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Improve your health and wellness with these breathing exercises

Here’s how to make each inhalation and exhalation really count.

Breathing ExercisesBreathing is an unconscious behavior we repeat approximately 23,000 times a day with nary a thought. But by giving it attention at least intermittently throughout our daily existence, we can reap amazing benefits, including increased energy and a welcome reduction of stress.

These two exercises, courtesy of yoga master Jill Miller of yogatuneup.com, can be done anywhere, anytime you want to relax and de-stress your day.

1. Exhale Extension

This exercise is designed to help you double the length of your exhalation in comparison to your inhalation. Using your own beating heart as a metronome, you’ll count four heartbeats as you inhale and eight heartbeats during the exhale. If you find yourself gasping for the next breath, then reduce it to three counts per inhale and six counts per exhale.

As your breath capacity enlarges and your muscles of respiration are growing stronger, work your way up over time to a five-heartbeat inhalation and 10-heartbeat exhalation.

You can sit in the yoga lotus position to do this if you desire or just comfortably Indian-style. “You can place your index and thumb together to feel your heartbeat, or place one finger lightly on the side of your throat to feel your pulse,” Miller says.

2. Topsy Turvy

Prop your pelvis on top of a large, firm pillow against a wall. Extend your legs upward with your heels against the wall. In this position, practice the Exhale Extension breathing exercise, working on increasing the length of your inhalation and exhalation. You may not be able to do it at first, but over time, work up to a 10-minute session.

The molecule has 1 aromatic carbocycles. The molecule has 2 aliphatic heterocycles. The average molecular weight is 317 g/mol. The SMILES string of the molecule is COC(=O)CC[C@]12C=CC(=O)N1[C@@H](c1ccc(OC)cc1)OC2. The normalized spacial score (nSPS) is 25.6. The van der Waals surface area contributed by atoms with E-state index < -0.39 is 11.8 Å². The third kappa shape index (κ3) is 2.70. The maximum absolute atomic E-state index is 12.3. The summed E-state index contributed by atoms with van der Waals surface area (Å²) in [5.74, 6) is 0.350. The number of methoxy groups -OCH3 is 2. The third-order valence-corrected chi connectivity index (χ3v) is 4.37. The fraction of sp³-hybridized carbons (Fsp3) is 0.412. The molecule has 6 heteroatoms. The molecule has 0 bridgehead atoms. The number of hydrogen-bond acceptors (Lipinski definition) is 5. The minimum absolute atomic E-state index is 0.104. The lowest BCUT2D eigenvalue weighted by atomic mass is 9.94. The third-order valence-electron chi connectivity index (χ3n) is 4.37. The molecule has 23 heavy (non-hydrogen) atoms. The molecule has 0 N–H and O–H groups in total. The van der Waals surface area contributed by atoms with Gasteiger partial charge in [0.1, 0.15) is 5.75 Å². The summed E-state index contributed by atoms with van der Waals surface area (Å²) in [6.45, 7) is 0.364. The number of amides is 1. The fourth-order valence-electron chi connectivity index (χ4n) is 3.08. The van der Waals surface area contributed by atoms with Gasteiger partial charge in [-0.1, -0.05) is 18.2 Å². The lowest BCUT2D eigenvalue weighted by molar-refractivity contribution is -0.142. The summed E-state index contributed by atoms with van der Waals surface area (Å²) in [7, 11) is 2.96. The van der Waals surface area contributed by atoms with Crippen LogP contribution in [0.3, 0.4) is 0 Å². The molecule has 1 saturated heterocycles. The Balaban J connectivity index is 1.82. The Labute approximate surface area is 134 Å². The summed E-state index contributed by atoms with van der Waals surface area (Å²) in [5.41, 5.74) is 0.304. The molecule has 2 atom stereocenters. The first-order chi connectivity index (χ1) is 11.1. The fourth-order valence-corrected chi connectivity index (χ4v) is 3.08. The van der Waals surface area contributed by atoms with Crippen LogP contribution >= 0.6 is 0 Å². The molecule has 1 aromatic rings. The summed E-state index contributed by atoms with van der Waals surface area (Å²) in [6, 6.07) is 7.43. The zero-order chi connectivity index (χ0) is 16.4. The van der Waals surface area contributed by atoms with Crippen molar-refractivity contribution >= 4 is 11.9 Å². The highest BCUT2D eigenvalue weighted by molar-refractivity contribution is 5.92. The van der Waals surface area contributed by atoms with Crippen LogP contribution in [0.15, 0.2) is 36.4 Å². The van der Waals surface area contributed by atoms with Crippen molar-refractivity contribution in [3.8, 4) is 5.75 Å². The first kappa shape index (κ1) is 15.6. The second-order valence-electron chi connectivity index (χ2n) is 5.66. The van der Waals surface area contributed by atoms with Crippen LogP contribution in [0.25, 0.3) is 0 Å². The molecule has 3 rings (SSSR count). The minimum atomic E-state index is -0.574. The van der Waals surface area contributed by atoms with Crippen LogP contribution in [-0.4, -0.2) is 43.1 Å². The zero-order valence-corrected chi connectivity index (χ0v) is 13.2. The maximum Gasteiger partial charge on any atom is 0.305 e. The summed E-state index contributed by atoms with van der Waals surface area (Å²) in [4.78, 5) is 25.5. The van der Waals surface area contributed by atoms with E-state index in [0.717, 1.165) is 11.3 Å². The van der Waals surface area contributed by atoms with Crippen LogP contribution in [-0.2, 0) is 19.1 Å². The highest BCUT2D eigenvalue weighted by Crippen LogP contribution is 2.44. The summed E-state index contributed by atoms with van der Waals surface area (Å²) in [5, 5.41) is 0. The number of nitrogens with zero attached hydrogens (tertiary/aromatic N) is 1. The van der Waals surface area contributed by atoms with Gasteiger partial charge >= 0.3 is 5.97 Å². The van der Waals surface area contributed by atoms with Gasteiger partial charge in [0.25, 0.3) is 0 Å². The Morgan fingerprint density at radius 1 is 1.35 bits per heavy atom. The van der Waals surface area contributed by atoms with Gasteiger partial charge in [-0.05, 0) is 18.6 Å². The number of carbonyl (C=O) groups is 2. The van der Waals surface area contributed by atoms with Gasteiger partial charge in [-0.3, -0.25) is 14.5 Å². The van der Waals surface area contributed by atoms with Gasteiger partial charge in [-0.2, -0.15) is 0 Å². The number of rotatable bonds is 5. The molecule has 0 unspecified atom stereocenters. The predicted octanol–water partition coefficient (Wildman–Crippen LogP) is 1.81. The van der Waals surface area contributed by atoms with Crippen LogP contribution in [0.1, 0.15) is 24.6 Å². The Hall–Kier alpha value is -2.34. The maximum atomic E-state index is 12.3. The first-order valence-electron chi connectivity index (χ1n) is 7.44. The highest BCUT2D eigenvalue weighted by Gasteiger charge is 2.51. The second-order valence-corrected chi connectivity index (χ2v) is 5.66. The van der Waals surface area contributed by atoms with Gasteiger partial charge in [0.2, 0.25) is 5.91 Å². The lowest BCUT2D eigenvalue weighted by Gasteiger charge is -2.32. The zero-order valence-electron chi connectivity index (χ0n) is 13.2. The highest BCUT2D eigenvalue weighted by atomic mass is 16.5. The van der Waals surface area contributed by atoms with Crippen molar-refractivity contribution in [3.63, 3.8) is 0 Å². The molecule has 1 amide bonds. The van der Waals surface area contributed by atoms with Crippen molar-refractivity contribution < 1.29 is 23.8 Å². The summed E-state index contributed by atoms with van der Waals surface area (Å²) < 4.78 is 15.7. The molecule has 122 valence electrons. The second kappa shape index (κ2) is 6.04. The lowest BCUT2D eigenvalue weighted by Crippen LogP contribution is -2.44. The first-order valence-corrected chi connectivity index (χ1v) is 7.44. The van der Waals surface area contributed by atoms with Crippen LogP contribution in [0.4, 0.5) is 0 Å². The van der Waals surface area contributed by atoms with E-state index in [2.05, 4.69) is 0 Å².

“Inverting your body so that your pelvis is higher than your heart is deeply tranquilizing,” Miller explains. “When your body is inverted, the natural pull of gravity helps your diaphragm to exhale passively during the exhale phase. This results in a tremendously refreshed diaphragm.”

Michael Berg contributed to this story.

 
 

Comments

Daagii  368 days ago

Pacing the halls? That’s okay—but a walking maitietdon can turn that nervous energy into something calmer and more positive. First focus on your right foot, then pay attention to what you feel as you lift it and then step forward. You’ll notice the way the fabric of your clothes sways against your knee, or the thud of your heel hitting the hardwood floor. Also pay attention to the thoughts and emotions that come at each step. “I am worried about people laughing. I am worried about forgetting the speech. I am angry that I agreed to do this in the first place.” Acknowledge each thought, then let it go. It is literally behind you, left in the shadows of your last step. (If you can't do walking maitietdons, try our step-by-step for walking maitietdons.)

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